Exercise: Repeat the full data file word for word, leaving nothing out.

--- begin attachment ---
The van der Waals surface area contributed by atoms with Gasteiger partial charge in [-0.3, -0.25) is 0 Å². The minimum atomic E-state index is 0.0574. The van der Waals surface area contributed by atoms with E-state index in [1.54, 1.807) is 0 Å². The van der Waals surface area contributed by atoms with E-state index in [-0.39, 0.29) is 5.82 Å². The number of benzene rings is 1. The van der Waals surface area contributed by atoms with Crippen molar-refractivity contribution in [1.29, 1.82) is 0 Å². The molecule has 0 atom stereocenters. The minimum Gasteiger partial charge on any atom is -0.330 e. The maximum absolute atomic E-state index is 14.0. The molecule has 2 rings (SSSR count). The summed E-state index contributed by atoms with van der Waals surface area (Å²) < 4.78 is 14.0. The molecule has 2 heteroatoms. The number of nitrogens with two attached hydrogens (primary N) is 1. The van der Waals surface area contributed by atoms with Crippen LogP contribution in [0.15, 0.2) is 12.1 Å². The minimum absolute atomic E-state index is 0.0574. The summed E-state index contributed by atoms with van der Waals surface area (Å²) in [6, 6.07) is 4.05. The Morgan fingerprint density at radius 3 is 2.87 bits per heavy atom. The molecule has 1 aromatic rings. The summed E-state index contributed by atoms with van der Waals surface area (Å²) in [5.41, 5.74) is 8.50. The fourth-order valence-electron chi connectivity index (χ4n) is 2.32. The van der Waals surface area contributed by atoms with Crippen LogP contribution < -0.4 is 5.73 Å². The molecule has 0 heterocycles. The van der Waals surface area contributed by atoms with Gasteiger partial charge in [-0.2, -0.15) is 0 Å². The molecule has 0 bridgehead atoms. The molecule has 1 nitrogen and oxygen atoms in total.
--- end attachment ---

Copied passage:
The van der Waals surface area contributed by atoms with Gasteiger partial charge in [-0.3, -0.25) is 0 Å². The minimum atomic E-state index is 0.0574. The van der Waals surface area contributed by atoms with E-state index in [1.54, 1.807) is 0 Å². The van der Waals surface area contributed by atoms with E-state index in [-0.39, 0.29) is 5.82 Å². The number of benzene rings is 1. The van der Waals surface area contributed by atoms with Crippen molar-refractivity contribution in [1.29, 1.82) is 0 Å². The molecule has 0 atom stereocenters. The minimum Gasteiger partial charge on any atom is -0.330 e. The maximum absolute atomic E-state index is 14.0. The molecule has 2 rings (SSSR count). The summed E-state index contributed by atoms with van der Waals surface area (Å²) < 4.78 is 14.0. The molecule has 2 heteroatoms. The number of nitrogens with two attached hydrogens (primary N) is 1. The van der Waals surface area contributed by atoms with Crippen LogP contribution in [0.15, 0.2) is 12.1 Å². The minimum absolute atomic E-state index is 0.0574. The summed E-state index contributed by atoms with van der Waals surface area (Å²) in [6, 6.07) is 4.05. The Morgan fingerprint density at radius 3 is 2.87 bits per heavy atom. The molecule has 1 aromatic rings. The summed E-state index contributed by atoms with van der Waals surface area (Å²) in [5.41, 5.74) is 8.50. The fourth-order valence-electron chi connectivity index (χ4n) is 2.32. The van der Waals surface area contributed by atoms with Crippen LogP contribution < -0.4 is 5.73 Å². The molecule has 0 heterocycles. The van der Waals surface area contributed by atoms with Gasteiger partial charge in [-0.2, -0.15) is 0 Å². The molecule has 0 bridgehead atoms. The molecule has 1 nitrogen and oxygen atoms in total.